A. State Law Takings Claim

It is well-settled that to establish a regulatory taking for which just compensation is required under the Fifth Amendment and under Wisconsin law, the challenged government action must deprive a landowner of “all or substantially all practical uses of the property.” Eternalist Foundation, Inc. v. City of Platteville, 225 Wis.2d 759, 773, 593 N.W.2d 84 (1999).1 “All or substantially all” sets a high bar for a plaintiff to recover on a takings claim. A regulatory or “constructive” taking will only be found where a government regulation has “rendered the property practically useless for all reasonable purposes.” Zealy, 194 Wis.2d at 708, 534 N.W.2d 917. The factors to be considered in determining whether a constructive taking has occurred include: (1) the nature of the government regulatory scheme, (2) the severity of the economic impact on the challenging landowner, and (3) the degree of interference with the landowner's anticipated and distinct investment opportunities. Concrete Pipe and Prods., Inc. v. Construction Laborers Pension Trust, 508 U.S. 602, 644–46, 113 S.Ct. 2264, 124 L.Ed.2d 539 (1993); Zealy, 194 Wis.2d at 710, 534 N.W.2d 917. Bettendorf urges us to reverse the district court because it did not adequately consider the third factor. We believe it did.

The Takings Clause presupposes government interference with one's property rights in pursuit of a public purpose. Lingle v. Chevron, 544 U.S. 528, 543, 125 S.Ct. 2074, 161 L.Ed.2d 876 (2005). As Judge Crabb noted in her opinion, Bettendorf freely agreed to the conditional zoning provision. Any improvements Bettendorf made to his property were completed with full knowledge that the commercial designation would ultimately be lost. Bettendorf knew the conditional language of the ordinance restricted his ability to recoup the value of his commercial investments when he was ready to sell and therefore petitioned the County to make the re-zoning permanent. When the County refused, it was Bettendorf who initiated litigation in order for the circuit court to construe the limits of the ordinance. While he hoped the litigation would result in a decision giving him greater freedom than the ordinance afforded him, the result instead limited the freedom he had previously enjoyed. That was a risk he assumed in asking the court to interpret the scope and validity of the ordinance, not a government interference with his investment opportunities.2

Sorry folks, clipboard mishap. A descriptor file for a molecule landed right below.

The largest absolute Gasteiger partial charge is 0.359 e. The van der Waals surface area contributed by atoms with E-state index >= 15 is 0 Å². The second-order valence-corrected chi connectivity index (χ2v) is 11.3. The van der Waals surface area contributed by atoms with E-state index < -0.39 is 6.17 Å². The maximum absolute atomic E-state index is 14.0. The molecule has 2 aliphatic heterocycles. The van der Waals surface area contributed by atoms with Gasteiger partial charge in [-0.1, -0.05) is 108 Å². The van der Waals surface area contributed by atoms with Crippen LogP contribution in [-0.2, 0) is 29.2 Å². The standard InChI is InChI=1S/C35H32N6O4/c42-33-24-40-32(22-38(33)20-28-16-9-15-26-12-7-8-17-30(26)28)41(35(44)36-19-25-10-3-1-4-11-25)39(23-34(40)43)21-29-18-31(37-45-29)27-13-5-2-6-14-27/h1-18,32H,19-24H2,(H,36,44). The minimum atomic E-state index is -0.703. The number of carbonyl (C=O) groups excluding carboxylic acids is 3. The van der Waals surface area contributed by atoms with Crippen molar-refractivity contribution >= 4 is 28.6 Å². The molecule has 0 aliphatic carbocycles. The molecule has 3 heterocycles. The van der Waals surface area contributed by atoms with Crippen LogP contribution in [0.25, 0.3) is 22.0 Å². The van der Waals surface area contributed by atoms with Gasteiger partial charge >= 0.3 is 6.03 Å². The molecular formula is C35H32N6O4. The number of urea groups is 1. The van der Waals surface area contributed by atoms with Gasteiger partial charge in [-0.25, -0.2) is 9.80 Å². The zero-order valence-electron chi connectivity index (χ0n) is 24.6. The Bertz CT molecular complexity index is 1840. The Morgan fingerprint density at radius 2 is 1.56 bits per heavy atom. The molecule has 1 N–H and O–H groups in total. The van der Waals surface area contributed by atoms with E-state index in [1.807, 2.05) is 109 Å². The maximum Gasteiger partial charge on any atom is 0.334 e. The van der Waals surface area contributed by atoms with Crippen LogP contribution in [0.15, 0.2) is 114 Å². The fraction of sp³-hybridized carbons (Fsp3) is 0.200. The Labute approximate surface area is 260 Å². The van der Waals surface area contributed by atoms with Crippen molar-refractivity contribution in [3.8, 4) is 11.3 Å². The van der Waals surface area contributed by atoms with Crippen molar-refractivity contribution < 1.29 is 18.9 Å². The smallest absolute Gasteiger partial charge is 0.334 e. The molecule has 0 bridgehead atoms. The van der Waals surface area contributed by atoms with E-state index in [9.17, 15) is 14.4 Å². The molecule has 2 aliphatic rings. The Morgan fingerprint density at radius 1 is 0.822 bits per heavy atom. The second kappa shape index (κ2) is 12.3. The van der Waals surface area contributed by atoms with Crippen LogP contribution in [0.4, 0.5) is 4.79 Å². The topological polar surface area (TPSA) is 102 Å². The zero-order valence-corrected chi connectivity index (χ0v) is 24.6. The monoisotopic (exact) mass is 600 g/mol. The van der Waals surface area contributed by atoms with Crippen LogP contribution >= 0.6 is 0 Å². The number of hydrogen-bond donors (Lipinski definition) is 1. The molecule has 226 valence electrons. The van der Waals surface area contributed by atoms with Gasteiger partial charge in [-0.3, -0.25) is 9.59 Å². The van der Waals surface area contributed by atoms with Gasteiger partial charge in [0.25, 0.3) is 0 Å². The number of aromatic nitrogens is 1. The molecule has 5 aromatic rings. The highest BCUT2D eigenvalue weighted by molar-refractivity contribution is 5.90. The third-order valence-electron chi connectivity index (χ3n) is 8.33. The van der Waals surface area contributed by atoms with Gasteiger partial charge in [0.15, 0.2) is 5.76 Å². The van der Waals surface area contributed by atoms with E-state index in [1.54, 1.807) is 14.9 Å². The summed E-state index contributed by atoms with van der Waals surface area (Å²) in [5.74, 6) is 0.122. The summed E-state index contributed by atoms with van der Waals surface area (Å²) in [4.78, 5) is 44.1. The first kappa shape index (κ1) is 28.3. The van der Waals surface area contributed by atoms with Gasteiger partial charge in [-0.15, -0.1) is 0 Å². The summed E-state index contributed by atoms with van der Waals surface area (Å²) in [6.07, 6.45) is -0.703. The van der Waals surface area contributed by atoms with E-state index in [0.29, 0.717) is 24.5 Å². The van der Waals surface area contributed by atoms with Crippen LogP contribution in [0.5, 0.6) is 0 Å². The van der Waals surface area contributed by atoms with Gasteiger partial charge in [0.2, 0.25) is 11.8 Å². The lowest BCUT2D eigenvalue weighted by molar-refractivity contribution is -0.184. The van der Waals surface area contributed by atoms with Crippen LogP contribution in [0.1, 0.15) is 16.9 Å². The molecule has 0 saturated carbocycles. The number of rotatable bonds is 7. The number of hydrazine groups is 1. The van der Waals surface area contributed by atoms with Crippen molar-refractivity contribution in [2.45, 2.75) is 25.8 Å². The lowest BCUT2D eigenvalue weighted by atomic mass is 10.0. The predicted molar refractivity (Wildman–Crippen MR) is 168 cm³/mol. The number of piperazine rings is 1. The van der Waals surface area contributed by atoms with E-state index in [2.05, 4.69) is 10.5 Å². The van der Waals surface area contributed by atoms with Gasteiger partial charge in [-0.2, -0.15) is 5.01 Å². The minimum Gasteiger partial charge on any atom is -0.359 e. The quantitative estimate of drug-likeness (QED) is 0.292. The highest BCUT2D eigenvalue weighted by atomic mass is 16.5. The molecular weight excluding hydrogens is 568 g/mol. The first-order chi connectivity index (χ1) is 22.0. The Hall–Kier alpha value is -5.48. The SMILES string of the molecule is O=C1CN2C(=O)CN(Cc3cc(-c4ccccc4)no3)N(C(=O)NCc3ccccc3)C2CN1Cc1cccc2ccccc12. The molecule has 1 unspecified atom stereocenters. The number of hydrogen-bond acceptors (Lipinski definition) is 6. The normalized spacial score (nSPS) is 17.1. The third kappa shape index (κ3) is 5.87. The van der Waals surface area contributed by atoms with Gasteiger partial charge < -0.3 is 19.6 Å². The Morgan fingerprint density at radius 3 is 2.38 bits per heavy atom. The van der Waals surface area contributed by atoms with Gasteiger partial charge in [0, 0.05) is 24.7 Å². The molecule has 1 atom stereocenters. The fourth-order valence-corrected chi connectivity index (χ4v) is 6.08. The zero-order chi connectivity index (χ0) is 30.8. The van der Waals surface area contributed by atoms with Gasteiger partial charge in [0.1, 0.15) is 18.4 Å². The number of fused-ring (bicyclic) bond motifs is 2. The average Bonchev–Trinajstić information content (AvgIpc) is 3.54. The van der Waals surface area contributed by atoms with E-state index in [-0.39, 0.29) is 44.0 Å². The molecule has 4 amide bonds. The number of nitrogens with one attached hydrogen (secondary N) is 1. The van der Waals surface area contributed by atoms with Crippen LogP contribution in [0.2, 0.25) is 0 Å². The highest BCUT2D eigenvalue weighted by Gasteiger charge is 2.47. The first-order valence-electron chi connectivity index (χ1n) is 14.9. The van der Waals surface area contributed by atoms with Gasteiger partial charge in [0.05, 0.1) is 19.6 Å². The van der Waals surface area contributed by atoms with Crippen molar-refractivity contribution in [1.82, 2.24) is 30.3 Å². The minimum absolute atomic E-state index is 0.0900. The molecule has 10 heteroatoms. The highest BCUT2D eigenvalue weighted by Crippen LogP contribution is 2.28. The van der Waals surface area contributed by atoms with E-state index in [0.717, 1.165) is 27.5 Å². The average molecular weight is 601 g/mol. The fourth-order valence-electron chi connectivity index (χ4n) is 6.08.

In concluding our discussion of the takings claim, we note that while Bettendorf did suffer as a result of losing the commercial designation to which he had grown accustomed, he retains full use of his property for agricultural and residential purposes. The County's action does not render the property “practically useless,” as the takings jurisprudence requires. Rather, it restores the land to its intended use at the time Bettendorf acquired it. Finding no government intrusion and no deprivation of all or substantially all practical use of Bettendorf's property, we cannot find a compensable taking.

B. Due Process Claims

We now turn to Bettendorf's argument that substantive and procedural deficiencies violated his constitutional right to due process.